A recent safe disposal prescription initiative in Florida should serve as a guide for other counties throughout the country to help curb prescription drug diversion.
John Burke, commander of the Warren County, Ohio, drug task force and retired commander of the Cincinnati Police Pharmaceutical Diversion Squad, is a 40-year veteran of law enforcement. Cmdr Burke also is the current president of the National Association of Drug Diversion Investigators. For information, he can be reached by e-mail at firstname.lastname@example.org, via the Web site www.rxdiversion.com, or by phone at 513-336-0070.
Sgt Lisa McElhaney of the Broward County Sheriff's office in Florida recently made one of her ideas a reality in her home state. This idea addresses a key drug diversion problem that is affecting our youth and making prescription drug abuse one of the main substance problems with our teenagers. Her idea takes a positive step with the community and industry in reducing unused prescription drugs in our nation's medicine cabinets. In fact, it is appropriately called "Operation Medicine Cabinet."
The Broward County Sheriff's office, in conjunction with the United Way of Broward County Commission on Substance Abuse, solicited several retail pharmacy chains to accomplish a voluntary prescription drug return to sheriff's deputies at 5 strategic community locations throughout the county. CVS, Walgreens, and Wal-Mart all participated in this landmark operation, supplying $5 gift certificates to anyone dropping off the unused pharmaceuticals to law enforcement.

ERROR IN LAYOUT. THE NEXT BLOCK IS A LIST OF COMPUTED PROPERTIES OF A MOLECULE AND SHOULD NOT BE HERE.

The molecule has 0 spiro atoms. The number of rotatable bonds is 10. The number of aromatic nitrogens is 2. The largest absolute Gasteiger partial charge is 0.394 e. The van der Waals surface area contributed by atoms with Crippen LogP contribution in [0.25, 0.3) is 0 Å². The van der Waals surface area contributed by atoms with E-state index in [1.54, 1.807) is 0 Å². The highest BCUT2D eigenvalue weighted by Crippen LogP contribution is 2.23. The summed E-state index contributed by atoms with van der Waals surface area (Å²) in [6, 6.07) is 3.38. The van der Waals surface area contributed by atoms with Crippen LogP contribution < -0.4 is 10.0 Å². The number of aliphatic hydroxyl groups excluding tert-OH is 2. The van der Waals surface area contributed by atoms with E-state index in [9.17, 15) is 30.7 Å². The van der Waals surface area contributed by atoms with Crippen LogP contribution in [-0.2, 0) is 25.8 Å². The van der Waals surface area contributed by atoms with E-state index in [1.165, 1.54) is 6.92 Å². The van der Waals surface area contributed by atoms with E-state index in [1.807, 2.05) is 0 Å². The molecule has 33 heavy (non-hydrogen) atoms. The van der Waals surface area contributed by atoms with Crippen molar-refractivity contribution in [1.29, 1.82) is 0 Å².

Because of Drug Enforcement Administration regulations, this kind of operation would normally be difficult, if not illegal. The drugs were turned in to law enforcement officers with no questions asked, however, and were processed as abandoned property. The pharmaceuticals were sealed and marked as any other property turned over to the Broward County Sheriff's office, destined for proper destruction, and gone from southern Florida medicine cabinets and no longer available for abuse and diversion.
This operation has been so successful that additional operations are already being planned—perhaps every other month. This also has spurred bordering communities to contact Sgt McElhaney to find out how they could bring this same program to their backyards.
If you have been reading my articles over the past 2 months, you already know that our youth have learned that one of their most lucrative supplies of drugs is quite possibly found in their own medicine cabinets. In addition, other invited guests to our homes—friends, relatives, delivery drivers, carpet layers, painters, and a host of others too numerous to mention—may rifle our medicine cabinets to feed addictions and/or make a profit.
The other important part of this very positive story is that Sgt McElhaney did not try to do this alone. She reached out to the community and to the private industry in order to ensure success. The United Way and CVS, Walgreens, and Wal-Mart pharmacies were the perfect partners for the Broward County Sheriff's office to collaborate with in this groundbreaking effort.
Law enforcement prevention efforts are oftentimes very difficult to measure, and this one is likely no different. I do not think it is much of a stretch, however, to say that Operation Medicine Cabinet can very likely impact a number of households in reducing the abuse of prescription drugs and can possibly save a life or 2 in the process.
So what did we all learn here? Sometimes the simplest ideas can have the largest impact on a real problem in America. Sgt McElhaney, the United Way, CVS, Walgreens, and Wal-Mart all joined together to make it happen. They should all be given the recognition they deserve, and this should be a challenge to counties and neighborhoods across the United States to attempt their own Operation Medicine Cabinet and maybe save a life in the process.